Love the idea of heading for the hills and going camping with your horse? Wondering where you can camp with your horse at the end of the day? Check out this list of ideas of places that might be suitable for you and your steed to lay your weary heads for the night.
Where Can I Camp with My Horse?
The idea of heading out for a long ride and going camping with your horse is an idea entertained by horse lovers both young and old. Choosing where to go is easy enough- after all, you’ve probably taken your horse out on countless trail rides and no doubt have an idea of how to manage the day’s travel. Now you’re ready to take the next step and go camping with your horse…. but where?
Unlike stealth-camping, horse travel is a little trickier. Gone are the days of the horse-friendly pubs, complete with hitching rails and stables out the back, conveniently spaced a manageable day’s ride apart.
Now clearly in the travelling minority, horse-trekkers need to be much more well- prepared than in days gone by. When seeking out a potential spot for camping with your horse, you might look for the following, listed in order of priority.
What to Look for in a Good Horse Campsite
- Grass/ hay for your horses.
- A buffer between the road/ any traffic hazards and your camp
- Paddock/ yard
- Flat ground
- Trees for shade/ tying up
- Fallen sticks/ Wood (for fire
- Picnic Table
Ideas on Where to go camping with your horse:
Travelling Stock Reserves (TSRs)
Travelling Stock Reserves (TSRs) are parcels of Crown land reserved under legislation for use by travelling stock, and a sight for every horse trekkers’ sore eyes. Local Land Services is responsible for the care, control and maintenance of almost 500,000ha of TSRs in NSW.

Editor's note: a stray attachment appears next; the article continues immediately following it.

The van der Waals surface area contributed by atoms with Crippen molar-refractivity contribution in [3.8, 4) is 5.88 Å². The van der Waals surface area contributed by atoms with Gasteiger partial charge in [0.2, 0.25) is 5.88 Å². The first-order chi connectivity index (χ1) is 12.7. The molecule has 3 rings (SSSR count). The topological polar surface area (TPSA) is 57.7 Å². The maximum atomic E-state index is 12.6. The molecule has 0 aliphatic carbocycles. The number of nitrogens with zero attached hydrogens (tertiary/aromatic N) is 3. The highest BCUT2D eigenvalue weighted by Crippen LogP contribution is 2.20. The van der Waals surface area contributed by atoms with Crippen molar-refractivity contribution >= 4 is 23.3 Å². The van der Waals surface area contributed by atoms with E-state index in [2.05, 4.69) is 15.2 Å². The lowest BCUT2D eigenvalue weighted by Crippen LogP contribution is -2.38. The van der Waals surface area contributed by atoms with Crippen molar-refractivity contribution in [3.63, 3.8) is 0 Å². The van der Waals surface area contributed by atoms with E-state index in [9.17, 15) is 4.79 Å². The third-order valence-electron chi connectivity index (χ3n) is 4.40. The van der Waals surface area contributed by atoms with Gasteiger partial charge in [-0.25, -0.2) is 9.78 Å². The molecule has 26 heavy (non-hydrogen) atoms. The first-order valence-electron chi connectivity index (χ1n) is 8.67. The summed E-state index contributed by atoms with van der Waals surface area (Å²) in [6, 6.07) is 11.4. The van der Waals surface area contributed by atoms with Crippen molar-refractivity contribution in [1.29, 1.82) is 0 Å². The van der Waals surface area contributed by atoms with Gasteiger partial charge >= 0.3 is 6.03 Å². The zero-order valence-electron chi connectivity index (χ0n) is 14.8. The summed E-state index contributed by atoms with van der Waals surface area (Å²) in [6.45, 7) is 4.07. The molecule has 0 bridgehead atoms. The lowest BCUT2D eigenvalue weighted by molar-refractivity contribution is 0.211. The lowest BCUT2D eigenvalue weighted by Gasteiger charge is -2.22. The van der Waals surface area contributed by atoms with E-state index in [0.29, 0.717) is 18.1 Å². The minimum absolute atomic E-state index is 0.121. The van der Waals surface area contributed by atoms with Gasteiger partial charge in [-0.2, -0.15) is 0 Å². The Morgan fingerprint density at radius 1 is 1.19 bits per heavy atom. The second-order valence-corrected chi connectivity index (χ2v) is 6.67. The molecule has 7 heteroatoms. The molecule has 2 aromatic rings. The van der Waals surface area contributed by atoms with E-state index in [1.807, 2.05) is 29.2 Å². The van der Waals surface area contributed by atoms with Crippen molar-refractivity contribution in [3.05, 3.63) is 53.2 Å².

You’ll need to obtain a permit from Local land Services to us them, but once this is obtained, you’ll be free to camp, access water, and let your horses graze within TSRs, most of which are fenced.
BnBs / farm stays
Okay, so it’s not REALLY camping with your horse. But farmstays can a great option for those new to horse travel.
Once you’ve planned your route, check out whether you’ll pass or come within reach of a local rural farmstay or BnB. Even if their website does not explicitly state that horses or catered for, it’s worth making some enquiries. Being farm-based, most rural accommodation facilities will have fenced areas or yards. If you are a paying customer, perhaps booking a room or chalet on site, most places will be happy to let your horses use a paddock for the night. What’s more, you’ll get to enjoy a hot bath while your horses are comfortably grazing and safely contained.
These can vary vastly in size and potential camp-comfort, especially from state to state. Along Travelling Stock Routes, road verges can be especially wide. in fact, some of the best horse camps ever can be on a road verge. Often there can be up to at least 50 metres between the road and fence, with a buffer of trees along the road for added shade, privacy and security for your animals.
Unfortunately, such roadside bliss is rare, especially away from the TSR-rich eastern states. But if you look hard enough, there are often pull-offs or small roadside clearings that can make adequate, if not luxurious horse camps. Road reserves are usually quite generous at places like river crossings/ bridges and these can often be a cosy spot to set up camp with your horse for the night.
Determining whether land is part of the road corridor or is infact unfenced private property can be made easier with the use of 1:25000 topographic maps. Generally, private property is marked by a thin black border. The road reserves are the bits of land in between these.